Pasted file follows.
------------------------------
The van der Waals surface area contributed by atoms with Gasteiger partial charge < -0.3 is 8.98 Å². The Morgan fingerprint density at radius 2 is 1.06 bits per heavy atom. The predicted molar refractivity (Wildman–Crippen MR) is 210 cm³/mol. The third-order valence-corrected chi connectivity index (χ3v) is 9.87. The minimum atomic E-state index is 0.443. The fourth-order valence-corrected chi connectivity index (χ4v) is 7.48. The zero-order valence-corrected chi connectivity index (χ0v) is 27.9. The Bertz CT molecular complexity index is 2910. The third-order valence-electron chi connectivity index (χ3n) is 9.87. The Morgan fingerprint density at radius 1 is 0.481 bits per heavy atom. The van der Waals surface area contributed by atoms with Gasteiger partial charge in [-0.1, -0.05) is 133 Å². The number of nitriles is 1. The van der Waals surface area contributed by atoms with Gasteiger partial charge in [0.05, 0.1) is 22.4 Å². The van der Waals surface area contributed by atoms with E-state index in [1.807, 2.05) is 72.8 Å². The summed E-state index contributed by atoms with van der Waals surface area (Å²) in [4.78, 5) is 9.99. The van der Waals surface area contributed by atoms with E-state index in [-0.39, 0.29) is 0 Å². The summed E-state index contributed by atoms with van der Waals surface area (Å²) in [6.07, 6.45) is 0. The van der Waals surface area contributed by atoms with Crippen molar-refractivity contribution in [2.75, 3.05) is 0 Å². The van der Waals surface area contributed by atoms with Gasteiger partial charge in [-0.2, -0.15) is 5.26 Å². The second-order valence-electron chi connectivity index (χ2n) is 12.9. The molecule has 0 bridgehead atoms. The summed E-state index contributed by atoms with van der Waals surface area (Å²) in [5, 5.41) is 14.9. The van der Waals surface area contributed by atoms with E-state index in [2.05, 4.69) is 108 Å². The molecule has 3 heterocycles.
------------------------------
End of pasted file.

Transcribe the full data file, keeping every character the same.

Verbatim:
The van der Waals surface area contributed by atoms with Gasteiger partial charge < -0.3 is 8.98 Å². The Morgan fingerprint density at radius 2 is 1.06 bits per heavy atom. The predicted molar refractivity (Wildman–Crippen MR) is 210 cm³/mol. The third-order valence-corrected chi connectivity index (χ3v) is 9.87. The minimum atomic E-state index is 0.443. The fourth-order valence-corrected chi connectivity index (χ4v) is 7.48. The zero-order valence-corrected chi connectivity index (χ0v) is 27.9. The Bertz CT molecular complexity index is 2910. The third-order valence-electron chi connectivity index (χ3n) is 9.87. The Morgan fingerprint density at radius 1 is 0.481 bits per heavy atom. The van der Waals surface area contributed by atoms with Gasteiger partial charge in [-0.1, -0.05) is 133 Å². The number of nitriles is 1. The van der Waals surface area contributed by atoms with Gasteiger partial charge in [0.05, 0.1) is 22.4 Å². The van der Waals surface area contributed by atoms with E-state index in [1.807, 2.05) is 72.8 Å². The summed E-state index contributed by atoms with van der Waals surface area (Å²) in [4.78, 5) is 9.99. The van der Waals surface area contributed by atoms with E-state index in [-0.39, 0.29) is 0 Å². The summed E-state index contributed by atoms with van der Waals surface area (Å²) in [6.07, 6.45) is 0. The van der Waals surface area contributed by atoms with Crippen molar-refractivity contribution in [2.75, 3.05) is 0 Å². The van der Waals surface area contributed by atoms with Gasteiger partial charge in [-0.2, -0.15) is 5.26 Å². The second-order valence-electron chi connectivity index (χ2n) is 12.9. The molecule has 0 bridgehead atoms. The summed E-state index contributed by atoms with van der Waals surface area (Å²) in [5, 5.41) is 14.9. The van der Waals surface area contributed by atoms with E-state index in [2.05, 4.69) is 108 Å². The molecule has 3 heterocycles.